The Likely Mentor: Unsung heroes in Education
The post you are about to read is not another cliched post regarding what our education system lacks; it is only a humble attempt to highlight efforts that don’t often catch media’s eye or statistical surveys.
“What is the one thing that can fulfil your dream of travelling in aeroplanes one day? What is the one thing that can help you buy a car? What is it that can help you emulate and walk around tip-top like Rakesh Bhai?”, a continuous array of questions were posed by the teacher, as all the children in the class kept pointing to what was lying in front of the desk, some even hoisting it like a flag.
“What will take you further in life? A new toy, Television?”, came another question.
“No!” was the answer thundered out by the children in the class. “Pustak!”(Books), was the response in unison.
Such is the mindset that Ms Sunita Daniel, a government school teacher in Sithan Primary School, Olpad block, Surat has developed in the children she caters to, day in and day out.
Ms Sunita has been teaching in Sithan Primary School for over a decade now with a combined teaching experience of 16 years. Amid all the news regarding government schools that get highlighted in media, which are mostly negative, or plays a blame game, it is easy to forget the heroic attitude of teachers like Ms Sunita displayed every single day.
As per the Right to Education Act, government schools cannot detain children, and every child must be enrolled in an ‘age-appropriate class’, irrespective of the learning level of the child, a clause that tends to harm certain students, Mir being one of them.
Mir is one of the many students who has been extremely irregular at school, from not attending classes to not attending school for two years. Things were grave, add to that, RTE regulations don’t allow the school authorities to discard his name from the attendance register, so basically, he was promoted two years in the running, without having attended school.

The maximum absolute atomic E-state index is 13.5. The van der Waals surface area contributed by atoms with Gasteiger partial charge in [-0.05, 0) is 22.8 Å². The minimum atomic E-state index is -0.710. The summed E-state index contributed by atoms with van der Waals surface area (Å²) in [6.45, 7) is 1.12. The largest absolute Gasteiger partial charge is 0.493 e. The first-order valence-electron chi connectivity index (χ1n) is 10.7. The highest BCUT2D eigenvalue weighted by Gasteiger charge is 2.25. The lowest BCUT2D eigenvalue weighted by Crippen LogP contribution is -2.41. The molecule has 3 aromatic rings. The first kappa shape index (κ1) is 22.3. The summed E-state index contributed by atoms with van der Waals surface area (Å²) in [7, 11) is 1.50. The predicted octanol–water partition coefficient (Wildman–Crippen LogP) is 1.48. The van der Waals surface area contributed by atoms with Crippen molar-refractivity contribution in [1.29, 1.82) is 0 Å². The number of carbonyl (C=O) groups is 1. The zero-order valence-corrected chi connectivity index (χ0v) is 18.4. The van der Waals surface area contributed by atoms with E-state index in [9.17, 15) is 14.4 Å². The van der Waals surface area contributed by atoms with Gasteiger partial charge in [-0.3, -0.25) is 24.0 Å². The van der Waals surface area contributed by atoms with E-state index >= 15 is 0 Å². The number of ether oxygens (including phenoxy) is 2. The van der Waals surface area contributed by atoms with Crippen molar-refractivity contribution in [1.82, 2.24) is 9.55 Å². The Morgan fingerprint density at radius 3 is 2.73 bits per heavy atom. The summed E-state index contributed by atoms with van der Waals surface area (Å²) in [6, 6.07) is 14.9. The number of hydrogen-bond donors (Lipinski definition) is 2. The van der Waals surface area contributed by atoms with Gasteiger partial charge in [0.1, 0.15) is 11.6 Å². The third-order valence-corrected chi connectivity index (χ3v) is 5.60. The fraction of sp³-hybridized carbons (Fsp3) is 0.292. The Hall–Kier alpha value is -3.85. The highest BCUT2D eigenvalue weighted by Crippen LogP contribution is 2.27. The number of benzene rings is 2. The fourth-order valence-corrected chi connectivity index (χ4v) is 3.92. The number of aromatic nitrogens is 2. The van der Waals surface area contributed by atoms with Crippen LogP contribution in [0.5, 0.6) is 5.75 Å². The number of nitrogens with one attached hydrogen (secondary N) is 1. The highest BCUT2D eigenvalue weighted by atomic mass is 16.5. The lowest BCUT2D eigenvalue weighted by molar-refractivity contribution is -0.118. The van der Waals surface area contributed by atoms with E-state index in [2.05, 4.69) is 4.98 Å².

It is very easy, at this juncture, to point fingers at the school authority, for not being proactive enough to get him back to school. But, let’s not do that this time around. Let’s read further about Ms Sunita’s efforts.
Ms Sunita visited Mir’s house multiple times to convince his parents to send Mir to school. Mir’s mother was in her third marriage and her present husband was not Mir’s father. They were daily wage labourers and had to toil to make ends meet. On being quizzed regarding Mir’s irregularity, the couple would put down the blame to the child. “What can we do if he doesn’t go to school? We must leave for work early in the morning”, is a classic reply that comes from the community’s end.
There is no count to the number of similar interactions the teacher had with his parents, followed by awareness talks with regards to the importance of education, parenting etc. This is not the end of it; when Ms Sunita sent his classmates to fetch him when he wouldn’t turn up, he would approach them with an axe/hatchet (commonly used in farming) to scare them away.
With all this serving as a backdrop-on assessing his reading level in the class, I found him to be one of the most fluent readers. I had no idea about his history at that point.
It takes a teacher’s persistent efforts day-in and day-out to make a miracle like this happen. If you haven’t been able to discern the ‘miracle’; well, it is a child who has been irregular and out of school for two years, whose parents have denied responsibility for his education, someone who was violent and indulged in practices way beyond his age, to be in a classroom, and reading, fluently! Mark my words, that is no less than a miracle. The very fact that Mir was in a classroom is something that nobody would have foreseen.
Share the post, let’s praise the unsung heroes!
P.S: The name/identity of the child has been changed to safeguard the child, given the sensitive details that have been shared in the article.
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